[Sidefx-houdini-list] Canadians working in the US (was: R&D OPENINGS AT LAIKA)

Graham D Clark mailgrahamdclark at gmail.com
Thu May 17 20:20:18 EDT 2007

Yeah Peters dead on.
A TN1 is much easier to get than a green card, but requies a bachelors
(they say or 5 years work equiv but frankly Ive only heard it being
refused with just that).
A Green card is tough to get, but if youre a person of Extrondinary
Ability (noteriety in your field) and people on this list are then you
can apply for an O-1, then the Green Card goes easier. Since a TN1 is
suposed to be only a temporary visa you risk loosing at crossing it
while applying for a Green Card.
Some companies sponsor the visa completely, others reimburse, while
others just sign the letter and finding a lawyer and paying the fees
are up to the applicant.
I was in US on and off for 17 years on TN1s easily renewing except
once with a bad laywer and have signed letters for lots of O-1s
recommending them for people needed here, some came quickly and others
took almost a year.
Good luck.
Graham D Clark
Paramount Pictures, Marx Brothers Building, Room 111, 5555 Melrose
Ave, Hollywood, CA 90038
http://www.grahamdclark.com | http://www.linkedin.com/in/grahamclark |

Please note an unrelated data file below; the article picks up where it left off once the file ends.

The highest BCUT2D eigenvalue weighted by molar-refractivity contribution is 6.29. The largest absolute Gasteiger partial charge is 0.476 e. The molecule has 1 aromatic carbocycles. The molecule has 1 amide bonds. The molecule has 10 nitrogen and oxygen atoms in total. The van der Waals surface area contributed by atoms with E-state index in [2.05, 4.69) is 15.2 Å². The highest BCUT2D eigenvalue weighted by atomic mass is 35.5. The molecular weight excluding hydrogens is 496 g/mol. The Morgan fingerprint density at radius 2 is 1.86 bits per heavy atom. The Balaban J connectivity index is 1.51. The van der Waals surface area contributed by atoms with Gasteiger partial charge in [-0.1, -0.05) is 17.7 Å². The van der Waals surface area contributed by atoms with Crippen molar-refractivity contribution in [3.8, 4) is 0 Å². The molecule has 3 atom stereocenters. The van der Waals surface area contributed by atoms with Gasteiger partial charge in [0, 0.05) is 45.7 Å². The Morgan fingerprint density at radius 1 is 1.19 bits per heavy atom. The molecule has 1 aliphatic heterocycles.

On 5/17/07, Peter Bowmar <pbowmar at gmail.com> wrote:
> Hey Darran,
>    I don't have  a lot of time to get into this but:
> On 17/05/07, Darran Edmundson <darran at edmstudio.com> wrote:
> >  Given these two facts, can I assume that there are a fair
> > number of Canadian Houdini users in LA?
> Yes
> > If so (and I'm guessing a number of you are on this list), forgive my
> > ignorance but (i) how difficult is it for Canadians to get US work
> > (temporary or permanent) visas in the Houdini/Effects industry?
> Not difficult if: You have at least a Bachelor's degree and you have a
> few years work experience. A NAFTA Visa is quite easy, since it
> doesn't even (theoretically) require lawyers. However, the more
> lawyers involved the more chance of getting in without hassle.
>  (ii) Is
> > the demand such that US shops actively court Canadian talent and play a
> > role in sorting out visa issues?
> In some cases, yes. Typically more senior people.
> > Popular (Hollywood-produced) culture has it that getting a "Green Card"
> > (work visa?) is the aspiration of non-Americans everywhere.  From this
> > I've always inferred that it is a difficult and painful process.  This
> > would seemingly conflict with the project-based nature of film work.
> A green card is a separate issue, that's a permanent residence and
> lets you switch jobs without having to leave the country or ask
> someone's permission ;) It is a long and expensive process, but not
> necessarily difficult, especially for Canadians.
>  My wife and I are amongst the (minority) of freaks that had the
> opportunity to get a green card, and chose to leave the US instead...
> However, since my daughter was born in LA and is American, returning
> will likely not be too hard if we so choose.
> Cheers,
> peter B
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